Director Steve Jacobs and his screenwriter wife Anna-Maria Monticelli's respectful -- and respectable -- adaptation of J.M. Coetzee's Booker Prize-winning 1999 novel, "Disgrace," proves a double-edged sword. Although the pair has obviously taken pains to stay true to the author's structure, tone and purpose, their fidelity results in a film that's absorbing but often bloodless and, frankly, depressing. There's no arguing, however, that Jacobs and Monticelli have approached their challenging source material with a clear and committed cinematic vision.
Set in post-apartheid South Africa, "Disgrace" stars John Malkovich as David Lurie, a cavalier professor of romantic poetry at a Cape Town university whose messy fling with mixed-race student Melanie (Antoinette Engel) effectively -- and with an arrogant lack of contrition by Lurie -- ends his campus career. The twice-divorced academic, a serial womanizer with a penchant for dark-skinned hookers, packs off for the remote countryside to visit his daughter Lucy (Jessica Haines), a self-sufficient lesbian farmer with a deep feminist streak.
Lurie helps out around the farm and volunteers with the kindly local vet (Fiona Press), but this relative calm is shattered when three young black men brutally rob and rape Lucy and set Lurie on fire, causing an intense rift between father and daughter and turning Lurie into a kind of highbrow avenger.
The fact that some black South Africans may be out for their own brand of revenge -- sometimes physical, sometimes emotional -- against the white man's long-standing domination, is something Lurie, still stuck in a pre-apartheid mind-set, is as yet incapable of absorbing. Complicating matters for this protective father is the uncertain presence of Petrus (Eriq Ebouaney), an entrepreneurial but perhaps cagey black farmhand who watches over Lucy's land.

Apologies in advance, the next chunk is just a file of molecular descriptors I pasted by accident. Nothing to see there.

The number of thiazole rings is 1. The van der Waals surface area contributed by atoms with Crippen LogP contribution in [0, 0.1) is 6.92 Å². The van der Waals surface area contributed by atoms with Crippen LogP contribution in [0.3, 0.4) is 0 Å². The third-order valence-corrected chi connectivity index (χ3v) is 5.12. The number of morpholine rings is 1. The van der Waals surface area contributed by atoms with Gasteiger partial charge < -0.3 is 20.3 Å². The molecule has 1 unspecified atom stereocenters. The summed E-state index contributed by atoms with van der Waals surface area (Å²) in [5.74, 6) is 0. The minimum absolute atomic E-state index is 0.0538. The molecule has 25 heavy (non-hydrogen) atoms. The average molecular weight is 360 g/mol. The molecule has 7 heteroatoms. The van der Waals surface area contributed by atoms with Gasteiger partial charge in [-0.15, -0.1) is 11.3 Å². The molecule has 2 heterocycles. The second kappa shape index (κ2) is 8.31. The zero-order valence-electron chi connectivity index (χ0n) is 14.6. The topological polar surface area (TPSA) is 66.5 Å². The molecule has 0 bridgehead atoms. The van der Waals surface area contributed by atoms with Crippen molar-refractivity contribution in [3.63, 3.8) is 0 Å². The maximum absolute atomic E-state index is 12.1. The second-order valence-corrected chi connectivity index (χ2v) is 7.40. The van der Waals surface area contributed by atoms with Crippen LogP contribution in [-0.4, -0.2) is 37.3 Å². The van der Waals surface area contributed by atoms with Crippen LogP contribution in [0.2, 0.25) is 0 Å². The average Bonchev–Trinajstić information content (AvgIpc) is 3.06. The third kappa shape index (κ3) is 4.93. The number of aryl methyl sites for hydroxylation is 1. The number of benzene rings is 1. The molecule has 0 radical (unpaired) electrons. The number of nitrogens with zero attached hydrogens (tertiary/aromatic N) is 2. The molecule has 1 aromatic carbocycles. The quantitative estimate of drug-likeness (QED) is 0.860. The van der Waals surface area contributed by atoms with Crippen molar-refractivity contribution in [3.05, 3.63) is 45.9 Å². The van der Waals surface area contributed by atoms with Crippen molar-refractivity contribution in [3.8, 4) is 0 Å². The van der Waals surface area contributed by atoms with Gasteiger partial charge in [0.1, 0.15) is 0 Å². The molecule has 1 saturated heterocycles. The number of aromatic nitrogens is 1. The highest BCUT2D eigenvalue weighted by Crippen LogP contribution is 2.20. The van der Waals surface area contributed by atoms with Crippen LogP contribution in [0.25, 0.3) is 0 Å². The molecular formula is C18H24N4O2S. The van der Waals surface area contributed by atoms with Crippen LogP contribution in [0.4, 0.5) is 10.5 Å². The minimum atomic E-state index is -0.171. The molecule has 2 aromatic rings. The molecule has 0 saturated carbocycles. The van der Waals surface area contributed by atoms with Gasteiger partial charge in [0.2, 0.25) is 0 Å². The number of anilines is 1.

How Lurie comes to terms with his self-destructive life choices, his daughter's willful progressiveness and the effects of a changing nation ultimately give this story its heft. Unfortunately, though Malkovich remains a compelling and cerebral screen presence, he comes off as too innately detached and prickly to elicit much empathy (not that his character is asking for it, mind you).
And, while the film also omits a number of seemingly key emotional beats (Why does Melanie so quickly -- and angrily -- sour on Lurie? What's really behind Lucy's ongoing disdain toward her father after the rape?), it overly emphasizes, both verbally and visually, the story's "men-as-dogs" symbolism. (Dog lovers beware: There are some tough scenes here.)
That said, it's always encouraging to have an elevated adult drama among our moviegoing choices.
MPAA rating: Unrated
Running time: 1 hour, 58 minutes
Playing: In selected theaters